Mobster James ‘Whitey’ Bulger guilty of gangland killings
BOSTON, Mass. — A federal jury in Boston reached a verdict Monday in the 32-count indictment against reputed mob boss James “Whitey” Bulger, according to the U.S. attorney’s office in Massachusetts.
The 83-year-old Bulger faces life in prison after being convicted Monday of committing or playing a role in the killings during the 1970s and ’80s while he led the Winter Hill Gang, Boston’s Irish mob.
The charges include allegations that Bulger was involved in 19 murders. The jury deliberated more than 32 hours over a period of five days.
The jury of eight men and four women reached its verdict after hearing seven weeks of testimony about murder, extortion, drug trafficking, loansharking, bookmaking and other gangster crimes. It deliberated for more than 32 hours over a period of five days.
Bulger was charged with 32 counts, including a racketeering count that accused him of being involved in 19 killings and other crimes, covering the time he ran Boston’s Irish mob from the early ’70s through 1995, when Bulger fled the city.
The verdict closes an epic criminal tale that included a life on the lam for 16 years that began in 1994 when a crooked FBI agent told Bulger that he was about to be indicted on federal racketeering charges.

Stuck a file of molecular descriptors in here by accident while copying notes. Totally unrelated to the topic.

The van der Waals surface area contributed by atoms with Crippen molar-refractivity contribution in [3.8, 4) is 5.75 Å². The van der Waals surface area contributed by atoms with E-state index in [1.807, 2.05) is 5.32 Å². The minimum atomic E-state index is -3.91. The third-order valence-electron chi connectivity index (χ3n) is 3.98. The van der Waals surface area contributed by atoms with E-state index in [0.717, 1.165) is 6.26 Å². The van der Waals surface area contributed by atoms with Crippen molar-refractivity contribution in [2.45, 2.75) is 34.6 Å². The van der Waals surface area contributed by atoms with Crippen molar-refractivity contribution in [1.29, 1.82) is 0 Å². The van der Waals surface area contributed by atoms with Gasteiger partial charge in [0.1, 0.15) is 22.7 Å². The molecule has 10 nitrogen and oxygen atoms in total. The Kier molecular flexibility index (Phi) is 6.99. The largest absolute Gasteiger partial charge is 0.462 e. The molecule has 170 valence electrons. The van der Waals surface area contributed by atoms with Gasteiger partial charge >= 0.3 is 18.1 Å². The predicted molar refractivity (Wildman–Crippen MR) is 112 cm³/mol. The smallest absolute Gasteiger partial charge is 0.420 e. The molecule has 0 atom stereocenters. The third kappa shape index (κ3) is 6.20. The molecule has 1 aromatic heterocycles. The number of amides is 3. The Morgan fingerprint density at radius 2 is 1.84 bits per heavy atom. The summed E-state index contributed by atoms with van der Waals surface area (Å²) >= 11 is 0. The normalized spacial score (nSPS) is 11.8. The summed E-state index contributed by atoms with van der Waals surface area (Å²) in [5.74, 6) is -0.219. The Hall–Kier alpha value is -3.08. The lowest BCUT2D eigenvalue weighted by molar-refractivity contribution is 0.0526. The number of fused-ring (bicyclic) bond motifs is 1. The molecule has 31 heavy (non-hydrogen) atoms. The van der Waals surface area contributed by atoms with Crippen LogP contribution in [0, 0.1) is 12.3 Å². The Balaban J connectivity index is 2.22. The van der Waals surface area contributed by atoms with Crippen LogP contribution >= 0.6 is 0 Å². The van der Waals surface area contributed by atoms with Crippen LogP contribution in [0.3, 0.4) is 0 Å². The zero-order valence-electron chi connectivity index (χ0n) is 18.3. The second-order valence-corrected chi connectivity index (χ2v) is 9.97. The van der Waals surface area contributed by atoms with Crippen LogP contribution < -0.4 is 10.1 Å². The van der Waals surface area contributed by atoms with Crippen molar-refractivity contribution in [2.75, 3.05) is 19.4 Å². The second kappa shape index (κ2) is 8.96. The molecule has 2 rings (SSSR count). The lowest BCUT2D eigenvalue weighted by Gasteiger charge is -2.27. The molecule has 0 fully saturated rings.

The Irish mob kingpin of tough-talkin’ south Boston soon became one of the most wanted men in America. Bulger the FBI informant became Bulger the FBI fugitive.
It was the stuff of Hollywood moviemaking, and in fact, Bulger’s mob-boss brutality inspired Jack Nicholson’s character in the film “The Departed,” which was directed by Martin Scorsese and won four Oscars in 2006, including best picture.
Then, in 2011, the FBI finally tracked him down: Bulger was living on the other side of the country in an apartment just blocks from the beaches of Santa Monica, California, caressed by year-round sunshine and ocean breezes.
It was a fine life, with about $822,000 in cash — largely $100 bills — hidden inside a wall in his apartment, located in a tourist haven right beside Los Angeles. Bulger also kept 30 guns in his residence.
Daring to the end, Bulger was hiding in plain sight, living under an alias with his girlfriend. They called themselves Charlie and Carol Gasko.
It was a long fall for Bulger: One of America’s notorious mob bosses was called “a rat bastard” and “a coward” by victims’ relatives and former associates who attended or watched the trial.
Bulger declined to take the stand to testify in his defense, telling the judge, outside the jury’s presence, that his trial was “a sham” because he had an immunity deal with federal authorities in exchange for being an informant. The judge had ruled he couldn’t make that claim during his trial.
Bulger’s girlfriend, Catherine Greig, pleaded guilty in March to charges of conspiracy to harbor a fugitive, identity fraud and conspiracy to commit identity fraud.
Her crime was “the most extreme case” of harboring a fugitive, prosecutors said.
Greig, 61, was sentenced in June to eight years in federal prison.
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